Add this to your summer reading list
Former Globe and Mail reporter Jan Wong’s saga of depression contains valuable lessons for employers
May 15, 2012
By Todd Humber
It’s the unofficial start of summer. Canadians are already starting to dust off the coolers and pack up their bags in anticipation of the Victoria Day long weekend.
Many of us are also packing a novel (or loading up our Kindles and Kobos) in between all the Bermuda shorts, sunscreen and sandals before we head off to our backyards, cottages, cabins and campsites.
But when we’re soaking in the lazy days of summer, we’re not reading enough books. I’m not talking about the latest tome from John Irving or the latest thriller from Stephen King. (Though, read those too — I thoroughly enjoyed 11/22/63, King’s saga of a time traveller who goes back and attempts to stop the assassination of John F. Kennedy.)
I mean business books. And I’m just as guilty as any other professional — perhaps even moreso, given the fact that a lot of books land, unsolicited, on my desk.
My shelves are lined with titles ranging from The Pink Slip Chronicles, an offering from employment lawyer Brian Grosman featuring real-life stories about job loss, to Fixing the Game, a look at what capitalism can learn from the National Football League (NFL), by Roger Martin, dean of the Rotman School of Management at the University of Toronto.
And that’s not even the tip of the iceberg. From where I sit I can see two books on Toyota’s culture and countless titles on talent management, networking and coaching. There’s a copy of Retooling HR: Using Proven Business Tools to Make Better Decisions About Talent, by John Boudreau, professor of management and organization at the University of Southern California’s Marshall School of Business.
There are books on metrics, and plenty of titles from Carswell, a Thomson Reuters business (full disclosure: they’re also the publishers of Canadian HR Reporter) including The Mind Field by Tom Tavares, Employee Performance Scorecards by Les Dakens and Social HR by Harpaul Sambhi.
Sure, they’re not as much fun to read as Irving. But every book you can soak in adds to your professional depth. I’ve never read a book that I didn’t take something from. Not to say you will (or should) always agree with the author, but it never hurts to hear new perspectives and different takes.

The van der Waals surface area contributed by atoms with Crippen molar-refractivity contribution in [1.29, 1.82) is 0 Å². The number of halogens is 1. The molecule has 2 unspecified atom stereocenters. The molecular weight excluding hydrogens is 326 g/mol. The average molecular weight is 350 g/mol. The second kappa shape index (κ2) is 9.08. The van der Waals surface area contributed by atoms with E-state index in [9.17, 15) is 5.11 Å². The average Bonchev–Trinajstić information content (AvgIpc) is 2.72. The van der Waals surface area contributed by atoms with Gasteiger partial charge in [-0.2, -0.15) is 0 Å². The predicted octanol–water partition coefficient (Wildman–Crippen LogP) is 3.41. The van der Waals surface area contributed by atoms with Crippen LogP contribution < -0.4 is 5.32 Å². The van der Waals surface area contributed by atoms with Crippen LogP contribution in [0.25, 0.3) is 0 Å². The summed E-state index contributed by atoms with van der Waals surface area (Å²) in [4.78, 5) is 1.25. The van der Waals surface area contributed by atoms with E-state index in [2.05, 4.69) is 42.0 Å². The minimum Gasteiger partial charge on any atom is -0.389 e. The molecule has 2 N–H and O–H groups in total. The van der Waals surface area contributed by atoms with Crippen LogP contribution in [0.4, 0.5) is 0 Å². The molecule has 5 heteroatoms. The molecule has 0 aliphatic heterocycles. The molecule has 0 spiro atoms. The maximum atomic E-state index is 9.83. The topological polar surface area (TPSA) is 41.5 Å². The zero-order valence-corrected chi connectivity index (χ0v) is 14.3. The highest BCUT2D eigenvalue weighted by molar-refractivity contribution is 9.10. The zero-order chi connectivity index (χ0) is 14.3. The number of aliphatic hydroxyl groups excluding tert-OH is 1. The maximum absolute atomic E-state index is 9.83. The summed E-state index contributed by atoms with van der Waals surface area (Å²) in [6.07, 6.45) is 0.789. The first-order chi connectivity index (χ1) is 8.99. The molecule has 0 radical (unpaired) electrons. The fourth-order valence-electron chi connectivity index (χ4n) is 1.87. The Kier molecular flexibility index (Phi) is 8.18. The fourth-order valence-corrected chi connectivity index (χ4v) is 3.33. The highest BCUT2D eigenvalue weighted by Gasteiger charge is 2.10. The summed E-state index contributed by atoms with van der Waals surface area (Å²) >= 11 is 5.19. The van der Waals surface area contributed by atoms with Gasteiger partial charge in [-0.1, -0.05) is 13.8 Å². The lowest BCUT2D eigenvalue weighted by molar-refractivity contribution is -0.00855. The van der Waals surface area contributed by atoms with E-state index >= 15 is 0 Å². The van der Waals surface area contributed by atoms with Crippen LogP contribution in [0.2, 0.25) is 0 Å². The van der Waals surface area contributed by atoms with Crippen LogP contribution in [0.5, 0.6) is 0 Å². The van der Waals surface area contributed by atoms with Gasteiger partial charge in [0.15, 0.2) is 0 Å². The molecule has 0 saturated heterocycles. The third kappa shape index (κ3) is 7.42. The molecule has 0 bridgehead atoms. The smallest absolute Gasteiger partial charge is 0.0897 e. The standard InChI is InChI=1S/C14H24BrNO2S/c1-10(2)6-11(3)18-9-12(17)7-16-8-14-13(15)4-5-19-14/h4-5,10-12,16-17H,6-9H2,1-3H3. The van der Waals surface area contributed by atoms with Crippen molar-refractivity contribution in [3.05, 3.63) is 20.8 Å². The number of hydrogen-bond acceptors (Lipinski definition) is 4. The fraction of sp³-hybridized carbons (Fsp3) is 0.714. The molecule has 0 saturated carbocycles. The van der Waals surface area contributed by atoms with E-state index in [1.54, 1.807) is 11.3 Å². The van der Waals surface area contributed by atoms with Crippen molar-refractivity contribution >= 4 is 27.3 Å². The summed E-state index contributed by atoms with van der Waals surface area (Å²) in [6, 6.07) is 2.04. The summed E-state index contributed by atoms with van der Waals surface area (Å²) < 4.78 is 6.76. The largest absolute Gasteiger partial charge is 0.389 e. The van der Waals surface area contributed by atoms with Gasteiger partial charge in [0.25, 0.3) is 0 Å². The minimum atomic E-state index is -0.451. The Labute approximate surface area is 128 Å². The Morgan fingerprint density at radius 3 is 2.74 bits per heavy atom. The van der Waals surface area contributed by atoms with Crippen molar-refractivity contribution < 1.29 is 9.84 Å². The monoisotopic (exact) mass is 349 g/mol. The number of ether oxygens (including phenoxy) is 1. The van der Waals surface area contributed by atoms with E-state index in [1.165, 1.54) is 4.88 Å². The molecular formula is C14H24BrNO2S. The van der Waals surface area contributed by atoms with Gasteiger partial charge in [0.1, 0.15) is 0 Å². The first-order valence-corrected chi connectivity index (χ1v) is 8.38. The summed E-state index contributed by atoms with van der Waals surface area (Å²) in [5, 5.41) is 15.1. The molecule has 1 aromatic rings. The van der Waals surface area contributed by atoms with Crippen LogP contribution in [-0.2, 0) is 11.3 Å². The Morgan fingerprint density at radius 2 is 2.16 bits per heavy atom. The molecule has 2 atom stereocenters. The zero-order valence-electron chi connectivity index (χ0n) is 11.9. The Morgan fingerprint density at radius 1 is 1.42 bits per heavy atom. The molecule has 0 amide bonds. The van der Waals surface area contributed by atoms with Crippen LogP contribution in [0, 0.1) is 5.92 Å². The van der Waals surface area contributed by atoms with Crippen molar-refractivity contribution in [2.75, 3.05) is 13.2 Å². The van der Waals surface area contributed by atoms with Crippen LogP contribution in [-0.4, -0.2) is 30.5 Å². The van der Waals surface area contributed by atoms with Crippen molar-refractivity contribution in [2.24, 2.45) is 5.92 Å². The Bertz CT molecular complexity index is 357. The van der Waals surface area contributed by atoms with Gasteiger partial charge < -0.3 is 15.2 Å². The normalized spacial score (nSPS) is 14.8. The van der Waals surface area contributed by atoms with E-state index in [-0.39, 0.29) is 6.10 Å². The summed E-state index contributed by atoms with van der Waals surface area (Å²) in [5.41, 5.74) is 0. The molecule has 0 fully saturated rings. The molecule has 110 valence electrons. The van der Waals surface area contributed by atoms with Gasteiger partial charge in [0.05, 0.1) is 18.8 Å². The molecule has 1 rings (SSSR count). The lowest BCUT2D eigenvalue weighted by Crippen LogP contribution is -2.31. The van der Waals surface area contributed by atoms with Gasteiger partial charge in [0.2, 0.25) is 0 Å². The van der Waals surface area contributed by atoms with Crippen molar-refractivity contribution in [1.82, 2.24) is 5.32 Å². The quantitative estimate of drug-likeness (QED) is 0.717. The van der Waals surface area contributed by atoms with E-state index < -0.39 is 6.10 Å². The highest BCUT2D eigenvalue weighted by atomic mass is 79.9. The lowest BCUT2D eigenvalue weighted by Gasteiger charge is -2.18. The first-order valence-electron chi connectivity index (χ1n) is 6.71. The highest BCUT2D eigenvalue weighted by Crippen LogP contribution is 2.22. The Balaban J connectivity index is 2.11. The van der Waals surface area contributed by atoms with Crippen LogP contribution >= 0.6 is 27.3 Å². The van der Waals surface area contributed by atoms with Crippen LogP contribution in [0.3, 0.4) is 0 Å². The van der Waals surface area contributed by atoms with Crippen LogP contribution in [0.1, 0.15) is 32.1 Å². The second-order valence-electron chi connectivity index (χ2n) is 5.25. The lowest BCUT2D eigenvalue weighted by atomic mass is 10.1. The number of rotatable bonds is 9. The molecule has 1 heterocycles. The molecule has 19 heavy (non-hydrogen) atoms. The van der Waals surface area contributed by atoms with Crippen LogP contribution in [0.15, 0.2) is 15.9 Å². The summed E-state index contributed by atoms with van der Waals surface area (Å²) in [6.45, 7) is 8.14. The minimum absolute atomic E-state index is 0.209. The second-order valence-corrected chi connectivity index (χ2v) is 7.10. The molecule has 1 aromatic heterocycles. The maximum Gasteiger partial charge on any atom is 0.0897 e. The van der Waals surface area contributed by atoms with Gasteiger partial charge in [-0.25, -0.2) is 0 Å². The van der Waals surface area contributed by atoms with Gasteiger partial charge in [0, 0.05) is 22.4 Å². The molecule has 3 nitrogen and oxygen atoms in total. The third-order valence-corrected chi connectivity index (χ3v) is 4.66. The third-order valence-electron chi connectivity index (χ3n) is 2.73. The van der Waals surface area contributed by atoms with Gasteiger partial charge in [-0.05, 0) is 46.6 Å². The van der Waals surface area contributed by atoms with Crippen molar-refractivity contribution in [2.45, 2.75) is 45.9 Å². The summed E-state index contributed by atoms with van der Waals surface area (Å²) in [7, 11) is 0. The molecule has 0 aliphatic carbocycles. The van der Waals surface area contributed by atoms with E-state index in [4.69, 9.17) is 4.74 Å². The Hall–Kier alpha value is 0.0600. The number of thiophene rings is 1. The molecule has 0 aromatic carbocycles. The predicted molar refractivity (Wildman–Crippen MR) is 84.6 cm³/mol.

And sometimes, on that rare occasion, a book can stop you in your tracks. That happened to me two weeks ago when a plain yellow padded envelope landed on my desk. Inside was a blue trade paperback, titled Out of the Blue: A Memoir of Workplace Depression, Recovery, Redemption and Yes, Happiness, by Jan Wong.
You probably don’t know Wong.
Not personally. We’ve never worked together. We’ve never spoken.
But I know her story. I suspect all journalists do. And every employer, and every HR professional, should too.
Wong was a reporter for the Globe and Mail, and a good one at that. But her life was turned upside down after she was dispatched to cover the school shooting at Montreal’s Dawson College.
In her article, Wong drew a link between the horrific school shootings in the province (the 1989 massacre at Ecole Polytechnique, the 1992 shooting at Concordia University and the 2006 Dawson College incident) and the fact the perpetrators in each case were not pure Québécois, and perhaps had been alienated and felt marginalized.
The Dawson College article isn’t why Wong’s story is interesting. It’s what happened afterwards. The paper refused to stand by her, despite the fact its editors approved the story. Wong, by all accounts a confident, outgoing person, started to sink into depression. What followed was a struggle between her, her employer and its insurance provider. She was eventually fired, and a long and costly legal battle followed before a settlement was reached. (For more about Wong's story, see the article from Canadian Lawyer, a sister publication to Canadian HR Reporter.)
There were no winners here. That’s why it’s such a must-read. Not only does it outline the ramifications for ignoring mental health in the workplace, but it also reveals the personal toll it takes on an individual. There are people behind all these numbers. Wong is just one of them, but she’s had the courage to speak up and write about her experience.
We can all learn from her story.
Todd Humber is the managing editor of Canadian HR Reporter, the national journal of human resource management. He can be reached at firstname.lastname@example.org.
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Todd Humber is the publisher and editor-in-chief of Canadian HR Reporter, the national journal of human resource management. Follow him on Twitter @ToddHumber